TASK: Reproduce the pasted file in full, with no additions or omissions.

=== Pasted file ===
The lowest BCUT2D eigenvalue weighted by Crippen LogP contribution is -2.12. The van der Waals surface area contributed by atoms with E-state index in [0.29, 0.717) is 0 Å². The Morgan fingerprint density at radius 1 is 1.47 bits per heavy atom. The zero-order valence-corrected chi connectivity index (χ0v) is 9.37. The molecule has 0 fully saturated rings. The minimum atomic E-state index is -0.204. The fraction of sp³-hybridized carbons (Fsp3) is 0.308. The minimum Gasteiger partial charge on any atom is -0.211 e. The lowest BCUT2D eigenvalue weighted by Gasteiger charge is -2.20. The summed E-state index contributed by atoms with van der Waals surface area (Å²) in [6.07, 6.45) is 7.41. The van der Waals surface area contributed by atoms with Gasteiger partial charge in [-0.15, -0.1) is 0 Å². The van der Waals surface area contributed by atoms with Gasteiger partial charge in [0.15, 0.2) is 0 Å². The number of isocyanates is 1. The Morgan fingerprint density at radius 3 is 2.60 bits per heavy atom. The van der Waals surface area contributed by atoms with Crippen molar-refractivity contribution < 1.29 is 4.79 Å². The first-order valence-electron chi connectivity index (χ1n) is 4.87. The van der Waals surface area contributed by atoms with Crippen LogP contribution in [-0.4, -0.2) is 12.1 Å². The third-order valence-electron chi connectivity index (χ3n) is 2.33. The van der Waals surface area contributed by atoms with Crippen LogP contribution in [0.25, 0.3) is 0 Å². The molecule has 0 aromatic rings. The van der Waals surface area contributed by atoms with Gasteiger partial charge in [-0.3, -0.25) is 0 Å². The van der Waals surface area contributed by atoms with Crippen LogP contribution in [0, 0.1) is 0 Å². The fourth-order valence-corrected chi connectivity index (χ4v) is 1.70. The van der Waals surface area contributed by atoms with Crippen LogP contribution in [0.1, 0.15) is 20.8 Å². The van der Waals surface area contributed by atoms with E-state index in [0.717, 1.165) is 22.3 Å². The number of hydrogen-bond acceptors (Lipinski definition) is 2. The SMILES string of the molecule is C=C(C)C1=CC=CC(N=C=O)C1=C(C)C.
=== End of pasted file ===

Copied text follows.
The lowest BCUT2D eigenvalue weighted by Crippen LogP contribution is -2.12. The van der Waals surface area contributed by atoms with E-state index in [0.29, 0.717) is 0 Å². The Morgan fingerprint density at radius 1 is 1.47 bits per heavy atom. The zero-order valence-corrected chi connectivity index (χ0v) is 9.37. The molecule has 0 fully saturated rings. The minimum atomic E-state index is -0.204. The fraction of sp³-hybridized carbons (Fsp3) is 0.308. The minimum Gasteiger partial charge on any atom is -0.211 e. The lowest BCUT2D eigenvalue weighted by Gasteiger charge is -2.20. The summed E-state index contributed by atoms with van der Waals surface area (Å²) in [6.07, 6.45) is 7.41. The van der Waals surface area contributed by atoms with Gasteiger partial charge in [-0.15, -0.1) is 0 Å². The van der Waals surface area contributed by atoms with Gasteiger partial charge in [0.15, 0.2) is 0 Å². The number of isocyanates is 1. The Morgan fingerprint density at radius 3 is 2.60 bits per heavy atom. The van der Waals surface area contributed by atoms with Crippen molar-refractivity contribution < 1.29 is 4.79 Å². The first-order valence-electron chi connectivity index (χ1n) is 4.87. The van der Waals surface area contributed by atoms with Crippen LogP contribution in [-0.4, -0.2) is 12.1 Å². The third-order valence-electron chi connectivity index (χ3n) is 2.33. The van der Waals surface area contributed by atoms with Crippen LogP contribution in [0.25, 0.3) is 0 Å². The molecule has 0 aromatic rings. The van der Waals surface area contributed by atoms with Gasteiger partial charge in [-0.3, -0.25) is 0 Å². The van der Waals surface area contributed by atoms with Crippen LogP contribution in [0, 0.1) is 0 Å². The fourth-order valence-corrected chi connectivity index (χ4v) is 1.70. The van der Waals surface area contributed by atoms with Crippen LogP contribution in [0.1, 0.15) is 20.8 Å². The van der Waals surface area contributed by atoms with E-state index in [0.717, 1.165) is 22.3 Å². The number of hydrogen-bond acceptors (Lipinski definition) is 2. The SMILES string of the molecule is C=C(C)C1=CC=CC(N=C=O)C1=C(C)C.